A former Miko will guide you through the most popular destination among foreign visitors, “Fushimi Inari-taisha” !

It is said that there are about 30,000 Inari-jinja Shrines throughout Japan. Inari-taisha is commonly known as a God that enshrines rice, or is a shrine to pray for a large harvest of rice, for people of all ages. Fushimi Inari-taisha is the leading shrine of all Inari-jinja Shrines in Japan.

Senbon-torii gate

The trip to Fushimi Inari-taisha starts at the moment when you get off the train.

As a former Miko (shrine maiden), I’d like to introduce the most popular destination* among foreign visitors in Japan.(*Reference: Trip Advisor U.S.A. 2015)
It’s about 5 minutes from Kyoto station using the JR Nara train.
When you get off the train at the JR Inari station, you’ll see a large, vermilion colored Torii gate.
I always get a little tense when I see it.

The entrance

The vermilion color, commonly used for Japanese Shrines, is said to have a kind of magical power and enhances the power of a God. The pigment is made from cinnabar a form of mercury sulfide and has been used as a preservative for wood since ancient times.

The main hall

To begin with, let’s relax and pray.

The idea I want you to understand when you pray.

☆Rice plants are a dedication at the shrine.

The reason why rice plants are dedicated is that, rice is the main source of food for Japanese people. Fuhimi Inari-taisha is the shrine where people pray for a large and successful harvest every year, thus rice plants are dedicated as offerings.

Senbon Torii

If you want to know what silence in Japan feels like, this is it.

It is said that there are about ten thousand Torii gates on the grounds of the shrine. This is the most of any shrine in Japan. When you pass through the gates, a chilly, but refreshing wind blows, mystically cooling you down. You’ll feel a sense of holiness.

Who do you think built the myriad of Torii gates? You’ll know the answer when you return to the entrance.

The back side of Senbon Torii.

The name of the company, or person who donated the gate, and the date of donation are engraved on the backside of each Torii gate. They offer a Torii gate, because their wish came true, or “passed”just like they passed underneath the Torii gates.
The custom of offering a Torii gate as a token of gratitude has been in place since the Edo period and the number gates has risen to about ten thousand.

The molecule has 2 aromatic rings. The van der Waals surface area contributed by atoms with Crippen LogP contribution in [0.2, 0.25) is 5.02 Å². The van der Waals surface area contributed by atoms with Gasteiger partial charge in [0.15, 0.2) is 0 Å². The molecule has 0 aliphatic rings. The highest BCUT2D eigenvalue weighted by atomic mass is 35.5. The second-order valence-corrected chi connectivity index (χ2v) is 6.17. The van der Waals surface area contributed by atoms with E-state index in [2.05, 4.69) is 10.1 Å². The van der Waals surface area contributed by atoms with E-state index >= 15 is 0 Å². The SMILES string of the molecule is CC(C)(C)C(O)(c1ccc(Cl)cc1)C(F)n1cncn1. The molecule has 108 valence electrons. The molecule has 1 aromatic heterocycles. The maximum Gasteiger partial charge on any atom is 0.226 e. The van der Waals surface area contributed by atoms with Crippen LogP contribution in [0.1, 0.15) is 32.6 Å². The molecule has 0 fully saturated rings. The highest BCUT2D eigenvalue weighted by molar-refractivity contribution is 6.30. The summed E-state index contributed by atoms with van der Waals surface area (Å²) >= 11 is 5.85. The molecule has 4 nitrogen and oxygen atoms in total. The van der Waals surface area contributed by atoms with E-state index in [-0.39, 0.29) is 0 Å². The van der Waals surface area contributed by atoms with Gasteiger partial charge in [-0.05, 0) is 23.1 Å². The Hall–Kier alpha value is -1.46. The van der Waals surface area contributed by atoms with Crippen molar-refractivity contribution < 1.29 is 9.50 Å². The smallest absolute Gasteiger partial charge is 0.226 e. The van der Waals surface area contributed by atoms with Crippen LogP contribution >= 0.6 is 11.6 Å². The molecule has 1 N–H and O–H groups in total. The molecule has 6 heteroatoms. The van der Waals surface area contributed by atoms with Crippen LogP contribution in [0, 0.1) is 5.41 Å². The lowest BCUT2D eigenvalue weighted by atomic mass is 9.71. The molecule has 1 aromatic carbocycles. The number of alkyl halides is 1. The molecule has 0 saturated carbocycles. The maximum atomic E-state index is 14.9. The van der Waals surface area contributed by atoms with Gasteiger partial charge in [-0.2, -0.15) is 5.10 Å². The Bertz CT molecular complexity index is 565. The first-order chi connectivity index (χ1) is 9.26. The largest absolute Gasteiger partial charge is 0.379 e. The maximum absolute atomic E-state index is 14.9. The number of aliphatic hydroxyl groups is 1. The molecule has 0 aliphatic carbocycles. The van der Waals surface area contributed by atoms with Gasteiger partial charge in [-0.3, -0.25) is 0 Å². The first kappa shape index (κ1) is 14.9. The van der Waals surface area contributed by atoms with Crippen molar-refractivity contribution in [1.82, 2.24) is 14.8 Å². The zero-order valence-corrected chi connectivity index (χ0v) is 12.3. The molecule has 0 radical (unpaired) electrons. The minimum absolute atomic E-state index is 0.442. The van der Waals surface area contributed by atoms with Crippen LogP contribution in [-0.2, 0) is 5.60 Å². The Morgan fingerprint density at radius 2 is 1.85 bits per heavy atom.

Omokaru-ishi stone

“Omokaru-ishi”a stone that changes its weight depends on the person!?

After passing Senbon Torii gate, there are stones called “Omokaru-ishi”.
Let’s lift the head of stone lantern and make a wish.
If you can easily lift it up, it means that your wish can come true. If it feels heavy, it means your wish will be difficult to come by. Please try it when you come here! I’ve tried it several times, but still can’t lift it.

Fox ema

The stone statue of a fox

The Foxes can only be seen at Fushimi Inari-taisha!

This is not just an ordinary fox. The enshrined God of Fushimi Inari-taisha is called Inari Okami, and the servants of Inari Okami, these foxes, are called “Byakko”.
These foxes are said to be white or transparent and are invisible.
The stone fox statues around the shrine hold either an ear of rice, a scroll, a key, or a ball. There’s also rare type of fox that holds nothing, so please try to find one!

After leaving the shrine, let’s eat something.
There’s a shopping street called “Fushimi Inari-sando Shotengai” near the Fushimi Inari-taisha.


My recommendation is of course, Inari-zushi.
Inari-zushi is a type of sushi that is wrapped with deep-fried tofu that is said to be the favorite food of Byakko.

You can also find souvenir shops that’ll have Senbei (rice crackers) and sentimental toys. It very fun to walk around and browse, as well as eating here too.
I know of some other special shops and other places in and around Fushimi too, so I’ll introduce some other good places in Kyoto where you can enjoy good food in my next article.


68 Fukakusa Yabunouchichō, Fushimi-ku, Kyoto city, Kyoto 612-0882

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Kanako Yoshida

Kanako Yoshida


I was born in Wakayama Prefecture, where my family manages a temple, and used to work part time as a Japanese Miko. I love touring temples and shrines wearing my ‘yukata’ (summer kimono) and will introduce relaxing temples and shrines, as well as good restaurants!


Address 68 Fukakusa Yabunouchichō, Fushimi-ku, Kyoto city, Kyoto 612-0882
Hours Open everyday, every hours. (Reception: 7:00-18:00)
Access JR Inari station. (5 min train ride from Kyoto station by JR Nara line. )
Phone 075-641-7331
Website http://inari.jp/